Forcing New Windows on Links Is a Sign of Weakness

Google became the most valuable website in the world by linking OUT from their website to OTHER websites. People find the site valuable because they provide fast and easy access to valuable information on other websites.

Give that, why would you think it’s a good idea to force visitors to open a new window (or tab) to view content at links from your website, bring.mn (aka, bringmethenews.com, aka www.bringmethtenews.com, aka www.bring.mn.)? [Seriously guys, you’re hurting yourself with the duplicate content & canonical issues.]

If you’re providing value, people will come back. If you’re not, you’ve only managed to hold onto people for an additional 2 seconds before they get the hint.

Show some pride in your work by dropping the [target=”_blank”] crap from your links.

9 thoughts on “Forcing New Windows on Links Is a Sign of Weakness”

  1. I completely agree — and I’d recommend for this post making one of those URLs an actual link to bring.mn for fast and easy access to the site you’re critiquing.

  2. Besides than bigger social media buttons for twitter/facebook what purpose does that secondary page have other than to blatantly increase pageviews?

    Lets hope at some point the bring.mn/bringmethenews.com gets a 301 in there somewhere.

  3. I love websites that do this, especially if the link is on the same host.

    [Deleted rant]

    Million dollar idea: Create an LLC in Marshal, TX*. Patent “links that open in a new window”. Sling lawsuits at Microsoft and Cisco until they just give up and settle. Who’s in with me? 🙂

    *http://www.techdirt.com/articles/20060203/0332207.shtml.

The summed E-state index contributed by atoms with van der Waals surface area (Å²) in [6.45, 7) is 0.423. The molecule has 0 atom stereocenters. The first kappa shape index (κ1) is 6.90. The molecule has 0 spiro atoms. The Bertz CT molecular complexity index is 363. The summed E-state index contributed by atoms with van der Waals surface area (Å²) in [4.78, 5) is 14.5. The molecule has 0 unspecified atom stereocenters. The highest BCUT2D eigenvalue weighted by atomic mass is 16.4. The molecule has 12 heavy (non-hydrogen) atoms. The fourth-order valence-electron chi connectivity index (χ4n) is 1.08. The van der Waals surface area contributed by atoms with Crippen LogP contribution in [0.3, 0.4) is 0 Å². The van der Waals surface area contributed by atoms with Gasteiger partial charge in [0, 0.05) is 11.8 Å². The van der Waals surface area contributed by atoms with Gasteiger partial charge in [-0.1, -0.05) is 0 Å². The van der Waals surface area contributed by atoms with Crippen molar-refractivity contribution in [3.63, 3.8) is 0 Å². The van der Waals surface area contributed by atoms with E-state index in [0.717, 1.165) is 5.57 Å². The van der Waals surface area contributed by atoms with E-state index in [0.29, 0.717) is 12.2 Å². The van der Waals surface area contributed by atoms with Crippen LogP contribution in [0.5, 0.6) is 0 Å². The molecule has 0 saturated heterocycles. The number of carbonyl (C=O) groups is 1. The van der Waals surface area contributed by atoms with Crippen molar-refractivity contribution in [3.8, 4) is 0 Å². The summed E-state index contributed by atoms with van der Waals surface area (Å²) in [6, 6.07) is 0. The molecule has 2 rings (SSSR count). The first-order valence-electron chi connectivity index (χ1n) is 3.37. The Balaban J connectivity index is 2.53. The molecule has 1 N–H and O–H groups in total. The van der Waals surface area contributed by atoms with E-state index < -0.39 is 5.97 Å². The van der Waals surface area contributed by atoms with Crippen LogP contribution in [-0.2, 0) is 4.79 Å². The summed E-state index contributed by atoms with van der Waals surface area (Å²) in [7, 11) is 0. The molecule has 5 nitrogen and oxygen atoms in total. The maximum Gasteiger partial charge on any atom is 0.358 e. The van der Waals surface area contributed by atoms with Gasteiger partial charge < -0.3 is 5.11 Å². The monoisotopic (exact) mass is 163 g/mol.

Daniel

  4. Ed, do you consider this important mainly for search sites and commercial websites that keep statistics on pageviews? Or would it apply to all websites, including blogs? I personally don’t like changing the page if I click on a link, while reading a story, or a blog; not only is it cumbersome if either web page is high maintenance (a lot of flash crap for example), but I have to search to find my place when I return. So having both browsers open side by side makes my brain happier. To illustrate, from reading the comments I knew that your bring.com link would change the page, so I right-clicked and opened a new browser.

  5. Disagree totally. Links should always open in a new window when you’re at an aggregator site. Nothing irritates me more than aggregator sites that keep sending you away. If they just sent you to the Strib, by the time you get done clicking your way through the story, backclicking your way to the original aggregator page is a nightmare.

    Sites like Bloglines would be impossible to use if they took your advice altho I will admit that there are some benefits. If I took your advice, Norwegianity’s page views would triple almost immediately.

  6. @Mark, I feel like I have the control over deciding whether I’m sent away or not based on opening links in new tabs.

    @Amanda, your actions describe what I think is my point here. You decided you’d rather view content in a new window so chose to do so. My browsing workflow generally involves Cmd-clicking on links to open things in the background rather than waiting for them in the primary window. In cases where there is really only one thing to click on – thus, no reason to come back – I tend to click without Cmd, and that’s where I get burned by sites like Bring.mn, when they decide for me that it’s in my best interest to open a link in a new window.

    Sites like Bring.mn could implement an option to have all links open in new windows.

  7. Ed, obviously you don’t do most of your cmd-clicking with a cup of coffee in your hand, or while eating breakfast at the keyboard.

    I’ve been wrestling with this question for over six years now, and the fact that I disagree with you should suggest to you that this isn’t a matter of right or wrong, simply preference.

    BMTN has decided that it’s in THEIR best interest to open a new window. I don’t think they’ve really given a lot of thought as to what’s in YOUR best interest. (Although I’m pretty sure the Strib did a lot of research before deciding that autopage refreshes on an idle computer are in your best interest and mine.)

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